Perry takes 2-stroke lead in Senior PGA

ST. LOUIS — Kenny Perry has been here before, and been crushed by disappointment. Whatever happens in the final round of the Senior PGA Championship, he plans on leaving with his head held high.

If his two-stroke lead over two-time champion Jay Haas doesn’t hold up Sunday, Perry said, “It’s not going to be the end of the world.”

“I played beautifully for three rounds,” Perry said. “I’m just going to go out there and play like I did, and point and shoot.”

The 52-year-old Perry is close to his first senior major title in a career known more agonizing almosts in the 2009 Masters and 1996 PGA than his 16 total tournament victories and $34 million in winnings. He was at 10 under at Bellerive Country Club, which held up fine after a rain delay of more than two hours before the last twosome of Perry and Russ Cochran teed off.

Perry is the lone player in the field to break 70 all three rounds, capitalizing on booming drives and finesse. On Saturday, he chipped in from about 30 feet from an awkward lie for an eagle on No. 4.

“I couldn’t stand there all day and do that again,” Perry said. “That was a one in a million shot.”

The odds did not help Perry when he faltered and lost in a playoff to Mark Brooks in the PGA. When it happened again in the Masters, it hurt a lot more.

Perry led by two strokes with two holes to go but finished with a pair of bogeys, ending a streak of 22 holes without one. Then he bogeyed the second playoff hole and lost in a playoff to Angel Cabrera.

“That Masters loss put a big dent in my life,” Perry said. “So this right here, this is awesome. I’m just going to try to do my best and hopefully the cards will fall my way this time.”

Perry had the eagle, five birdies and four bogeys in the third round, mixing spectacular shots with some stumbles and doing enough of the right things for a 3-under 68. Though Perry had just one bogey the first two rounds, his closest pursuer sees no weakness.

He has dominated on the three par-5 holes, playing them in 8 under.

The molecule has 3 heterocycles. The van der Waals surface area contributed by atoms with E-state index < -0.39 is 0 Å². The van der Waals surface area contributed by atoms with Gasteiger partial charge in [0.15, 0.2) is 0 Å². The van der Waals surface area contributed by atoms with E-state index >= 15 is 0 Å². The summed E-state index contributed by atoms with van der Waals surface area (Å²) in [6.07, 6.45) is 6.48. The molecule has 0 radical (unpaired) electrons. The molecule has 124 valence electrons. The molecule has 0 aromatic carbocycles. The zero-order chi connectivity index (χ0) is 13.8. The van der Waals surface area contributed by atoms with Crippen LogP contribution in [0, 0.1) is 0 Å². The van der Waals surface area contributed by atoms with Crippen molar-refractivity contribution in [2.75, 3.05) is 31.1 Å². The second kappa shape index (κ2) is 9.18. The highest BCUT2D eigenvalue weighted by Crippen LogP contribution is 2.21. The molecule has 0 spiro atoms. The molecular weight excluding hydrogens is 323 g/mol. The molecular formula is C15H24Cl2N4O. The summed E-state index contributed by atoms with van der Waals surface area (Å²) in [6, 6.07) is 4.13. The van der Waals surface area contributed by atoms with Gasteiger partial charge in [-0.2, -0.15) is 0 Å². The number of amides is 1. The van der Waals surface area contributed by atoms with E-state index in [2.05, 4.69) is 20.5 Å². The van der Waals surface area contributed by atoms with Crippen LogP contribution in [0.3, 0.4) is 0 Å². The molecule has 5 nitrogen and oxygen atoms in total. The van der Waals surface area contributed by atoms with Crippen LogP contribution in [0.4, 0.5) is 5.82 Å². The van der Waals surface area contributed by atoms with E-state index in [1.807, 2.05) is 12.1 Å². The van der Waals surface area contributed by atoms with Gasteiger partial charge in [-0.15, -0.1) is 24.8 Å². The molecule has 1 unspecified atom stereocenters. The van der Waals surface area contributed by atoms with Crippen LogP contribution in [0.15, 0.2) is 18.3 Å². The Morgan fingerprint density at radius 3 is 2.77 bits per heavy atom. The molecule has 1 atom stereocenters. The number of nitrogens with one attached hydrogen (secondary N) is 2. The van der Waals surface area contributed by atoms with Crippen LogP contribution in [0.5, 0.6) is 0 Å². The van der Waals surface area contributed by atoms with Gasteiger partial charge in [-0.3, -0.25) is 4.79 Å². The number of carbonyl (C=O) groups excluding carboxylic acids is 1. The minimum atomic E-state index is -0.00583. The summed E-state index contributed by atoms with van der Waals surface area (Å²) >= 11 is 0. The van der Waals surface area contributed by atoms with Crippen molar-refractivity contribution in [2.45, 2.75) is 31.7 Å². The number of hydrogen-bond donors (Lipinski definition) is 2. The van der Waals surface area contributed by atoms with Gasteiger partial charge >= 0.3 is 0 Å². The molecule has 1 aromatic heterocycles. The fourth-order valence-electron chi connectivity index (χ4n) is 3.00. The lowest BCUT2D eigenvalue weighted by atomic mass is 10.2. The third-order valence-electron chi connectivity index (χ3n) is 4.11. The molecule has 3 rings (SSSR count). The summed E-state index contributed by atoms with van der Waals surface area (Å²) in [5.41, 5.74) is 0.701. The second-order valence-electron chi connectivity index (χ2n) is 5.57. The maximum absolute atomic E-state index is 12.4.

“It was nice to stay within a few of Kenny,” Haas said. “It looks like he’s really going to be tough to beat.”

Haas finished with a pair of birdies for a 67. Cochran was three strokes back after rallying for two birdies on the back nine for an even-par 71, and Rod Spittle was four shots back after a 67.

The 59-year-old Haas, who won the championship in 2006 and ‘08, grew up in nearby Belleville, Ill., and is a bit of a local favorite. He shot 66 in the first round to share the lead and credited a telephone tip from coach Billy Harmon about keeping his right shoulder down for helping to steady his game.

“I think I missed maybe one or two fairways and just hit some real quality shots,” Haas said. “So, that was a lot of fun.”

Haas has played Bellerive a couple dozen times, but doesn’t consider it much of an advantage.

“Golf is such a different game than playing at your home court or something with the fans,” Haas said. “I don’t know what it makes a big deal of a difference.”

Perry had a three-stroke lead after the chip for eagle from an awkward lie on No. 4, with both feet in a greenside bunker and the ball on the lip. He was aiming at the gallery and just hoping to get it on the green.

“When I hit it, man, it went straight toward the flag,” Perry said. “And it hit and checked a little bit and rolled right in there like a putt.”

The lead was down to one after he followed up with consecutive bogeys, but he was back up by four over Cochran and Haas after birdies on Nos. 7 and 8, and no one got closer than two strokes on the back nine.

Defending champion Roger Chapman shot 66 for the second time, matching the tournament’s best, and was 1 under. Bernhard Langer shot a bogey-free 67 for the second straight day to climb back to even par for the tourney after opening with a 79.

“I think that the first two rounds you’re a bit under pressure to put in a good defense and probably thinking about just making the cut was the wrong attitude,” Chapman said. “Now I made the cut, the pressure’s off a bit, just go out and play and that’s what I did.”

Spittle shot 69 in the first round after a rocky start, going 3 over par the first three holes.

More in Sports

Members of the offensive line look over a play during practice Wednesday afternoon at Monroe High in Monroe on November 15, 2017. (Kevin Clark / The Herald)
After historic win, Monroe football sets sights on Sumner

The Bearcats advanced to the quarterfinals after their first-ever state-playoff win last week.

Virginia Tech routs Washington 103-79 in 2K Classic

Jaylen Nowell scores 21 points to lead the Huskies, which lost their second straight.

King’s girls soccer to play for 1A state title

Katie Stella and Callie Wright scored for the Knights in the 2-0 win over Seattle Academy.

Return of goalie Hart boosts Silvertips’ confidence

Everett has gone 3-1-0-1 since Hart returned to the lineup after an illness earlier this season.

Doubt grows over Chancellor’s availability for Monday

The Seahawks strong safety sufferered a neck stinger in a win over the Cardinals last week.

Skate America returning to Xfinity Arena next year

Everett set the Skate America attendance record when it hosted the event in 2008

Friday/Saturday’s state football preview capsules

Archbishop Murphy (2A) and Monroe (4A) will play in the state quarterfinals this weekend.

Washington falls to Providence 77-70 in 2K Classic

Noah Dickerson scores 19 and freshman Jaylen Nowell adds 14 the Huskies in the loss.

Looking for 2nd receiving option, Huskies turn to Fuller

After a rash of injuries, the sophomore looks to step up as Washington’s complement to Dante Pettis.

Most Read